We’ve helped thousands of entrepreneurs. Here are some of their

Success Stories

The Fox and the Crow

What do cheese and art have in common? Both excite the pallet and have rich stories, according to The Fox and the Crow owner Tina Mooney, a cheesemonger and art history major.

The Fox and the Crow brings artisan cheeses and meats to mid-town Fort Collins. They understand that the world of artisan cheese can be intimidating and have crafted their shop to welcome people who may stumble in serendipitously. Little signs like: “We cut the cheese,” and “Please refrain from tapping on the glass. It scares the meats,” let customers know that while they take cheese seriously, it’s fun too. They regularly host wine and beer pairing classes, to bring knowledge, fun and taste together.

When asked about her passion, Tina said, “Cheeses really speak to me because they all have stories, especially artisan products.” If you point to any of the products in their cases (without tapping on the glass, of course), staff will give you a breakdown of where it came from, how it was made and how it will taste, before offering you a sample. “I give all of my new employees a cheese textbook. They do everything from cooking to serving to retailing, so I want them to be personable, knowledgeable and sincerely love cheese.”

As a first time entrepreneur, Tina began developing her business idea at the Small Business Development Center (SBDC). “I looked online for business classes, and the local chamber referred me to the SBDC. I kept getting the last open spot in all the trainings I sought, so the timing lined up perfectly. It must have been fate!” Through the SBDC, she worked with several consultants, took business courses, and learned how to listen to customers. SBDC consultants helped her with projecting financials, marketing, connections for financing, and setting up a commercial kitchen. She went to San Francisco for cheese school, to learn how cheeses are made, as well as how to properly cut and package cheese. Tina made it from idea to open in eleven months, officially opening in November 2014.

“The biggest surprise has been catering. At first, we didn’t really know how to do it. Now we do events and platters, that I like to bring an artistic touch to,” says Tina. The shop also has a devoted fan base of customers ranging from age 18 to 95, another surprise that has allowed the business to establish lasting relationships. “Last year for Easter, I made these seven pound monster meat pies. They pre-sold, so I didn’t even save one for my family. One of our customers heard, and they made us one and brought it to the shop. That’s the kind customers we have. It’s really like that!”

Looking to the future, they are excited to be, “Drowning in cheese money.” This will allow Tina to provide her employees long term benefits. As much as Tina loves cheese, she looks forward to the day when she can step back and let the cheese wheels turn on their own.

Rain Boutique

Opening Rain Boutique, a shop featuring refreshingly wearable clothing with a sprinkling of unique gifts and housewares, took a lot of guidance. That was when Kristin Mouton turned to the Larimer County Small Business Development Center (SBDC) for practical advice. “My counselor at SBDC really kept me going and gave me a lot of reassurance, even after I had been turned down by two banks for a business loan,” said Mouton. Mouton started with an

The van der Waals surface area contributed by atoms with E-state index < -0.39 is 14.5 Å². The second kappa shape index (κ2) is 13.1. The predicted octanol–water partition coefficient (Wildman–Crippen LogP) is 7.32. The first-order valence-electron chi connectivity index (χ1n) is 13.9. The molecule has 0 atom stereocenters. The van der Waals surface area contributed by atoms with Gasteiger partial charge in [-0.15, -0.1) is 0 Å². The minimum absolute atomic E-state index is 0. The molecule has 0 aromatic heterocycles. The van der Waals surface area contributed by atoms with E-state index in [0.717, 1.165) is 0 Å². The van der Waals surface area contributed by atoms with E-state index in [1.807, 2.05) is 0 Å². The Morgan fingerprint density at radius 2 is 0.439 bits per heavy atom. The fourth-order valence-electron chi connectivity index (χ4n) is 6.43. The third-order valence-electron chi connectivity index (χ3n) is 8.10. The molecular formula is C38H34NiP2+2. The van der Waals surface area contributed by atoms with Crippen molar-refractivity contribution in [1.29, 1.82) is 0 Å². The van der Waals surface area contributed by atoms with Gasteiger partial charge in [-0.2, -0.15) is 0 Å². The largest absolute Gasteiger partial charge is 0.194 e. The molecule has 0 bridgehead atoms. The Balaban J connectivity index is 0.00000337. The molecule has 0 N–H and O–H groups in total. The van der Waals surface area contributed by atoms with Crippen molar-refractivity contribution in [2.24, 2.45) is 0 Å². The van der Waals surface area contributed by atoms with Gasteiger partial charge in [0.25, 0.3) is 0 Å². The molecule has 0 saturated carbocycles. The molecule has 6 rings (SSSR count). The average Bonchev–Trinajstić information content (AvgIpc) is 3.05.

Read More »
Trailcraft Cycles

When their son Elijah was three, Ginger and Brett Rosenbauer put him on a bike and he took off like a rocket. Elijah just turned seven when he got his first “real” bike, and it turned out to be heavy, and needing modification. So, it was in the hot tub of their west Fort Collins home that Ginger, a stay at home mom and Brett, an executive at the Fort Collins bike manufacturer Niner, decided

Read More »
August Ink

Taking the leap into entrepreneurialism happens for many reasons and takes you down many roads, as Andrea Daniel has learned. After leaving a full-time job, Andrea decided to begin selling pillow covers on the handmade goods site Etsy, while searching for a job in an unstable economy. Despite a bachelor’s degree in math and a master’s in public administration, she had trouble finding employment. At the same time, what began as a creative outlet to

Read More »
Mulnix Veterinary

When Dr. Michelle Thomas moved to Fort Collins in 1996, as a newly-minted veterinarian from Washington State University, she landed a job as an associate with Mulnix Animal Clinic. Little did she know she would one day own and operate that business. Dr. Thomas and a couple of partners bought Mulnix Animal Clinic from the retiring founder in April of 2015. Mulnix had about 7-8 employees. She says “I found myself with a business. There

Read More »
Avid Product Development

Consulting businesses are often lonely endeavors, constrained by the experience, capacity, and moxie of the owner. When opportunity knocks – in the guise of new technologies, more customers, or economic expansion – many consultants choke, not willing to do what’s necessary to grow. When Doug Collins, owner of Loveland’s Avid Product Development reached that point, it was the opportunities new 3D Printing technology offered that crystalized the dilemma. “I had a good clientele, a good

Read More »
Colorado Coffee Company

Creating Community Through Coffee  Expanding a business during the difficulties that 2020 brought may seem impossible, but Colorado Coffee Company has managed to do that and more. The business has been a Northern Colorado staple for about 30 years, originally starting in the Foothills Mall in Fort Collins, but current owner Stacy Kliner has built a community around the established brand in the last five years as they’ve refocused in Loveland.  It was poised to be a great year

Read More »